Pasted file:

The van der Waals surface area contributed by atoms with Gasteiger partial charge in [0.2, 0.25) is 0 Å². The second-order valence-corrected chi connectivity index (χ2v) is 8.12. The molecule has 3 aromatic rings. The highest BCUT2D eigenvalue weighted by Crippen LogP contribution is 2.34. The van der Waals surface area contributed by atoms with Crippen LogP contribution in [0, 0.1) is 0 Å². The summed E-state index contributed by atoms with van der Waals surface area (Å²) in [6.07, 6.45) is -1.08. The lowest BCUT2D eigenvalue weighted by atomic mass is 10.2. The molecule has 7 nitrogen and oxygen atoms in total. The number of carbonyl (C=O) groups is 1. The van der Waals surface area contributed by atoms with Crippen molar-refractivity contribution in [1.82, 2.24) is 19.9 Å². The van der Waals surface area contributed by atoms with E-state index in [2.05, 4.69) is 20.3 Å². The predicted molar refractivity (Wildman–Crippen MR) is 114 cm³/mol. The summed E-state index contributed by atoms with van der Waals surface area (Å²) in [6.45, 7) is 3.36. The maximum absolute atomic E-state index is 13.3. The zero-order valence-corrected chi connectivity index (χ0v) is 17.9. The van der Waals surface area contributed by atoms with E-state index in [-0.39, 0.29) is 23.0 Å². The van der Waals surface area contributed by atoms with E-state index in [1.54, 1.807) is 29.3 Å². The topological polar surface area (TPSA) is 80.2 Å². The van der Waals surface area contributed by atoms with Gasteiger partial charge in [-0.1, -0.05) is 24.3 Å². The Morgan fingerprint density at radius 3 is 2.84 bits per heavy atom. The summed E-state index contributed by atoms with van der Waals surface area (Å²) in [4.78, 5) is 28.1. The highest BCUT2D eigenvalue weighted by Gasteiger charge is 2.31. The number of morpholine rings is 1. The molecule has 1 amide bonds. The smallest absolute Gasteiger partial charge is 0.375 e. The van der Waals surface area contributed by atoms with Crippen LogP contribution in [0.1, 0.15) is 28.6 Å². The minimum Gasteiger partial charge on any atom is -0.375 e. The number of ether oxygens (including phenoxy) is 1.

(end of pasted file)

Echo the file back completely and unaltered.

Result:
The van der Waals surface area contributed by atoms with Gasteiger partial charge in [0.2, 0.25) is 0 Å². The second-order valence-corrected chi connectivity index (χ2v) is 8.12. The molecule has 3 aromatic rings. The highest BCUT2D eigenvalue weighted by Crippen LogP contribution is 2.34. The van der Waals surface area contributed by atoms with Crippen LogP contribution in [0, 0.1) is 0 Å². The summed E-state index contributed by atoms with van der Waals surface area (Å²) in [6.07, 6.45) is -1.08. The lowest BCUT2D eigenvalue weighted by atomic mass is 10.2. The molecule has 7 nitrogen and oxygen atoms in total. The number of carbonyl (C=O) groups is 1. The van der Waals surface area contributed by atoms with Crippen molar-refractivity contribution in [1.82, 2.24) is 19.9 Å². The van der Waals surface area contributed by atoms with E-state index in [2.05, 4.69) is 20.3 Å². The predicted molar refractivity (Wildman–Crippen MR) is 114 cm³/mol. The summed E-state index contributed by atoms with van der Waals surface area (Å²) in [6.45, 7) is 3.36. The maximum absolute atomic E-state index is 13.3. The zero-order valence-corrected chi connectivity index (χ0v) is 17.9. The van der Waals surface area contributed by atoms with E-state index in [-0.39, 0.29) is 23.0 Å². The van der Waals surface area contributed by atoms with E-state index in [1.54, 1.807) is 29.3 Å². The topological polar surface area (TPSA) is 80.2 Å². The van der Waals surface area contributed by atoms with Gasteiger partial charge in [-0.1, -0.05) is 24.3 Å². The Morgan fingerprint density at radius 3 is 2.84 bits per heavy atom. The summed E-state index contributed by atoms with van der Waals surface area (Å²) in [4.78, 5) is 28.1. The highest BCUT2D eigenvalue weighted by Gasteiger charge is 2.31. The number of morpholine rings is 1. The molecule has 1 amide bonds. The smallest absolute Gasteiger partial charge is 0.375 e. The van der Waals surface area contributed by atoms with Crippen LogP contribution in [0.1, 0.15) is 28.6 Å². The minimum Gasteiger partial charge on any atom is -0.375 e. The number of ether oxygens (including phenoxy) is 1.